Sulser F: New perspectives on the molecular pharmacology of affective disorders. Eur Arch Psychiatry Neurol Sci. 1989, 238: 231-239.
Duman RS, Malberg J, Thome J: Neural plasticity to stress and antidepressant treatment. Biol Psychiatry. 1999, 46: 1181-1191. 10.1016/S0006-3223(99)00177-8.
Manji HK, McNamara R, Chen G, Lenox RH: Signalling pathways in the brain: cellular transduction of mood stabilisation in the treatment of manic-depressive illness. Aust N Z J Psychiatry. 1999, 33 Suppl: S65-83.
Damberg M, Ekblom J, Oreland L: Chronic pharmacological treatment with certain antidepressants alters the expression and DNA-binding activity of transcription factor AP-2. Life Sci. 2000, 68: 669-678. 10.1016/S0024-3205(00)00969-3.
Berggard C, Damberg M, Oreland L: Chronic citalopram treatment induces time-dependent changes in the expression and DNA-binding activity of transcription factor AP-2 in rat brain. Eur Neuropsychopharmacol. 2003, 13: 11-17. 10.1016/S0924-977X(02)00075-5.
Williams T, Admon A, Luscher B, Tjian R: Cloning and expression of AP-2, a cell-type-specific transcription factor that activates inducible enhancer elements. Genes Dev. 1988, 2: 1557-1569.
Moser M, Imhof A, Pscherer A, Bauer R, Amselgruber W, Sinowatz F, Hofstadter F, Schule R, Buettner R: Cloning and characterization of a second AP-2 transcription factor: AP-2 beta. Development. 1995, 121: 2779-2788.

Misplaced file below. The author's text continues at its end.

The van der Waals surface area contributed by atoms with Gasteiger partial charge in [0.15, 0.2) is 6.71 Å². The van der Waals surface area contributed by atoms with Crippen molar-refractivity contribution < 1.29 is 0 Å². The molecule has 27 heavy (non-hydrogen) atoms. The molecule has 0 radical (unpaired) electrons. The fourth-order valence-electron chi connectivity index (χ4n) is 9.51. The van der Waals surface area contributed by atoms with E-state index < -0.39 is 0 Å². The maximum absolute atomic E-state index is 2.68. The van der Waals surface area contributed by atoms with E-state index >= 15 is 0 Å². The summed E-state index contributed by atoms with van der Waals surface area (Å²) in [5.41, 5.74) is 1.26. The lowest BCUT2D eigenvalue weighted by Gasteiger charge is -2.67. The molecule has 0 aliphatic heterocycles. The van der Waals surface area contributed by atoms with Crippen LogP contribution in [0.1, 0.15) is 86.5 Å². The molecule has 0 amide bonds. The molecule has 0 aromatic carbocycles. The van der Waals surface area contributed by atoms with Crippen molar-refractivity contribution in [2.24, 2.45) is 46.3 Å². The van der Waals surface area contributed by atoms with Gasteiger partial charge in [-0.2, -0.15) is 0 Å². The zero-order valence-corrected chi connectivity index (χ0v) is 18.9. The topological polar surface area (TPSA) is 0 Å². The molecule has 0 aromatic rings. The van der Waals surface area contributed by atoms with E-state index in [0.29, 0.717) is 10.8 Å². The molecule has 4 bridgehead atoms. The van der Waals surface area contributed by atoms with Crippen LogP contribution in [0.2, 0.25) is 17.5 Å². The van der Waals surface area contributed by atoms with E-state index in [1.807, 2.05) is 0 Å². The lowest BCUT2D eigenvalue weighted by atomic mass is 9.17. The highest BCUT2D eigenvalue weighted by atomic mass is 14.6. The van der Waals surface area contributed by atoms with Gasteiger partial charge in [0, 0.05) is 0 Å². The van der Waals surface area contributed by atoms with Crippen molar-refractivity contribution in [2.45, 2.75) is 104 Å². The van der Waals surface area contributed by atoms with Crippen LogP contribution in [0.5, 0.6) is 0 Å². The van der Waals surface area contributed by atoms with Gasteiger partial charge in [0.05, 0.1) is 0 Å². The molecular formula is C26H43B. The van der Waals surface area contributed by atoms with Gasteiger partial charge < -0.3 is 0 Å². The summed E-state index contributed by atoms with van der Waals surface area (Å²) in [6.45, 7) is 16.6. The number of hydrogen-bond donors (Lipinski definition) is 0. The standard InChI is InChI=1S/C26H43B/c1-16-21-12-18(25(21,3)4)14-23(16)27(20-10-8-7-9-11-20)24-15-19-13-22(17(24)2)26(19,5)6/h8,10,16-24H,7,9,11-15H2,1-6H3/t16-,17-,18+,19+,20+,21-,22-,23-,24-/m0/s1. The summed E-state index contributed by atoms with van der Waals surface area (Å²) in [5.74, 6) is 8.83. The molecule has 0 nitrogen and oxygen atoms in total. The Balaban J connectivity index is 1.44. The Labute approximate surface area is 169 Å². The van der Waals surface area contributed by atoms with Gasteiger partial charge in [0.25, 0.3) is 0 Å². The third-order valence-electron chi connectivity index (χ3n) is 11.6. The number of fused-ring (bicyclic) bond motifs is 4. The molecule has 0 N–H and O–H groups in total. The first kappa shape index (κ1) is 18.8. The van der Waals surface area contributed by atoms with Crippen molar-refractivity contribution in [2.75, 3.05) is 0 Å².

Chazaud C, Oulad-Abdelghani M, Bouillet P, Decimo D, Chambon P, Dolle P: AP-2.2, a novel gene related to AP-2, is expressed in the forebrain, limbs and face during mouse embryogenesis. Mech Dev. 1996, 54: 83-94. 10.1016/0925-4773(95)00463-7.
Zhao F, Satoda M, Licht JD, Hayashizaki Y, Gelb BD: Cloning and characterization of a novel mouse AP-2 transcription factor, AP-2delta, with unique DNA binding and transactivation properties. J Biol Chem. 2001, 276: 40755-40760. 10.1074/jbc.M106284200.
Mitchell PJ, Timmons PM, Hebert JM, Rigby PW, Tjian R: Transcription factor AP-2 is expressed in neural crest cell lineages during mouse embryogenesis. Genes Dev. 1991, 5: 105-119.
Bosher JM, Totty NF, Hsuan JJ, Williams T, Hurst HC: A family of AP-2 proteins regulates c-erbB-2 expression in mammary carcinoma. Oncogene. 1996, 13: 1701-1707.
Greco D, Zellmer E, Zhang Z, Lewis E: Transcription factor AP-2 regulates expression of the dopamine beta-hydroxylase gene. J Neurochem. 1995, 65: 510-516.
Roesler WJ, Vandenbark GR, Hanson RW: Cyclic AMP and the induction of eukaryotic gene transcription. J Biol Chem. 1988, 263: 9063-9066.
Damberg M, Garpenstrand H, Alfredsson J, Ekblom J, Forslund K, Rylander G, Oreland L: A polymorphic region in the human transcription factor AP-2beta gene is associated with specific personality traits. Mol Psychiatry. 2000, 5: 220-224. 10.1038/sj.mp.4000691.